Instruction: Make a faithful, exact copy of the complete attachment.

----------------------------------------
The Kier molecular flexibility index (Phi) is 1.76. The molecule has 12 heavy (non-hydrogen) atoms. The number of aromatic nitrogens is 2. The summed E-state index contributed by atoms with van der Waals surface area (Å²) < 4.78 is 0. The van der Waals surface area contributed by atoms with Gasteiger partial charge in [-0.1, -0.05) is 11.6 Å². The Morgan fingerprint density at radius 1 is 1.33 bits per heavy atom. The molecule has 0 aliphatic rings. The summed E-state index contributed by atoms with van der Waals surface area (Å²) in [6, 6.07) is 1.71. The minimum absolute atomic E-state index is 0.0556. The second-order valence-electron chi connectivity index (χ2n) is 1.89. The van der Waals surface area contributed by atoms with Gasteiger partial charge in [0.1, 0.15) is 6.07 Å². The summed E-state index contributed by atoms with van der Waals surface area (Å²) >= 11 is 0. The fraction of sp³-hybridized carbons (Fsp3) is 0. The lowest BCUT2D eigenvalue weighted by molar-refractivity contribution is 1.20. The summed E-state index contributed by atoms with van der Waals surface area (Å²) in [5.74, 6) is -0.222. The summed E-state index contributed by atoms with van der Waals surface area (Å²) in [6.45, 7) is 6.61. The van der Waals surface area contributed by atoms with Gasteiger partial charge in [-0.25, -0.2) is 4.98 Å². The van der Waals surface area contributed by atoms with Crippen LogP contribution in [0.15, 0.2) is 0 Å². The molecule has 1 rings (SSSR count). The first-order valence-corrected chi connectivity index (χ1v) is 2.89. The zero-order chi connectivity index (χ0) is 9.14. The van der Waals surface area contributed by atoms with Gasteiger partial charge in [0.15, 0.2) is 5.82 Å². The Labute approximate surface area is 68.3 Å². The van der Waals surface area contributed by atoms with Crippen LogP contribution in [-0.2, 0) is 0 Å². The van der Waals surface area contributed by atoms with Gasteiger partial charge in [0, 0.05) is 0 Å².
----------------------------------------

The Kier molecular flexibility index (Phi) is 1.76. The molecule has 12 heavy (non-hydrogen) atoms. The number of aromatic nitrogens is 2. The summed E-state index contributed by atoms with van der Waals surface area (Å²) < 4.78 is 0. The van der Waals surface area contributed by atoms with Gasteiger partial charge in [-0.1, -0.05) is 11.6 Å². The Morgan fingerprint density at radius 1 is 1.33 bits per heavy atom. The molecule has 0 aliphatic rings. The summed E-state index contributed by atoms with van der Waals surface area (Å²) in [6, 6.07) is 1.71. The minimum absolute atomic E-state index is 0.0556. The second-order valence-electron chi connectivity index (χ2n) is 1.89. The van der Waals surface area contributed by atoms with Gasteiger partial charge in [0.1, 0.15) is 6.07 Å². The summed E-state index contributed by atoms with van der Waals surface area (Å²) >= 11 is 0. The fraction of sp³-hybridized carbons (Fsp3) is 0. The lowest BCUT2D eigenvalue weighted by molar-refractivity contribution is 1.20. The summed E-state index contributed by atoms with van der Waals surface area (Å²) in [5.74, 6) is -0.222. The summed E-state index contributed by atoms with van der Waals surface area (Å²) in [6.45, 7) is 6.61. The van der Waals surface area contributed by atoms with Gasteiger partial charge in [-0.25, -0.2) is 4.98 Å². The van der Waals surface area contributed by atoms with Crippen LogP contribution in [0.15, 0.2) is 0 Å². The molecule has 1 rings (SSSR count). The first-order valence-corrected chi connectivity index (χ1v) is 2.89. The zero-order chi connectivity index (χ0) is 9.14. The van der Waals surface area contributed by atoms with Gasteiger partial charge in [0.15, 0.2) is 5.82 Å². The Labute approximate surface area is 68.3 Å². The van der Waals surface area contributed by atoms with Crippen LogP contribution in [-0.2, 0) is 0 Å². The van der Waals surface area contributed by atoms with Gasteiger partial charge in [0, 0.05) is 0 Å².